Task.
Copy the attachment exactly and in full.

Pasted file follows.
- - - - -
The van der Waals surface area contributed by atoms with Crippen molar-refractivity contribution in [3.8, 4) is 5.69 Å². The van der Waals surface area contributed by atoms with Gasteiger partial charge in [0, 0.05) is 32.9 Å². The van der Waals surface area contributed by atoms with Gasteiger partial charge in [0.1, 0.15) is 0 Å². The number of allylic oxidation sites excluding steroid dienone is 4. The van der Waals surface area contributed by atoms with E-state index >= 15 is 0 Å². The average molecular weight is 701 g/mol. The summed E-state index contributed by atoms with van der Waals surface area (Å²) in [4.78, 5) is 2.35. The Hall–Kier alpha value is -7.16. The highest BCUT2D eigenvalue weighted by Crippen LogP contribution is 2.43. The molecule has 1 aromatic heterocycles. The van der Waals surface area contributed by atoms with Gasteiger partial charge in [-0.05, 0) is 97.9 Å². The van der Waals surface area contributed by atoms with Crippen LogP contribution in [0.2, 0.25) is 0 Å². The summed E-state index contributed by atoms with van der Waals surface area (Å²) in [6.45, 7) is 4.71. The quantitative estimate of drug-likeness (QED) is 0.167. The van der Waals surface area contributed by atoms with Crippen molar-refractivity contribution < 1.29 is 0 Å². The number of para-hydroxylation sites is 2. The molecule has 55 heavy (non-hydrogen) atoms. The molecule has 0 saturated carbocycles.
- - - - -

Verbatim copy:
The van der Waals surface area contributed by atoms with Crippen molar-refractivity contribution in [3.8, 4) is 5.69 Å². The van der Waals surface area contributed by atoms with Gasteiger partial charge in [0, 0.05) is 32.9 Å². The van der Waals surface area contributed by atoms with Gasteiger partial charge in [0.1, 0.15) is 0 Å². The number of allylic oxidation sites excluding steroid dienone is 4. The van der Waals surface area contributed by atoms with E-state index >= 15 is 0 Å². The average molecular weight is 701 g/mol. The summed E-state index contributed by atoms with van der Waals surface area (Å²) in [4.78, 5) is 2.35. The Hall–Kier alpha value is -7.16. The highest BCUT2D eigenvalue weighted by Crippen LogP contribution is 2.43. The molecule has 1 aromatic heterocycles. The van der Waals surface area contributed by atoms with Gasteiger partial charge in [-0.05, 0) is 97.9 Å². The van der Waals surface area contributed by atoms with Crippen LogP contribution in [0.2, 0.25) is 0 Å². The summed E-state index contributed by atoms with van der Waals surface area (Å²) in [6.45, 7) is 4.71. The quantitative estimate of drug-likeness (QED) is 0.167. The van der Waals surface area contributed by atoms with Crippen molar-refractivity contribution < 1.29 is 0 Å². The number of para-hydroxylation sites is 2. The molecule has 55 heavy (non-hydrogen) atoms. The molecule has 0 saturated carbocycles.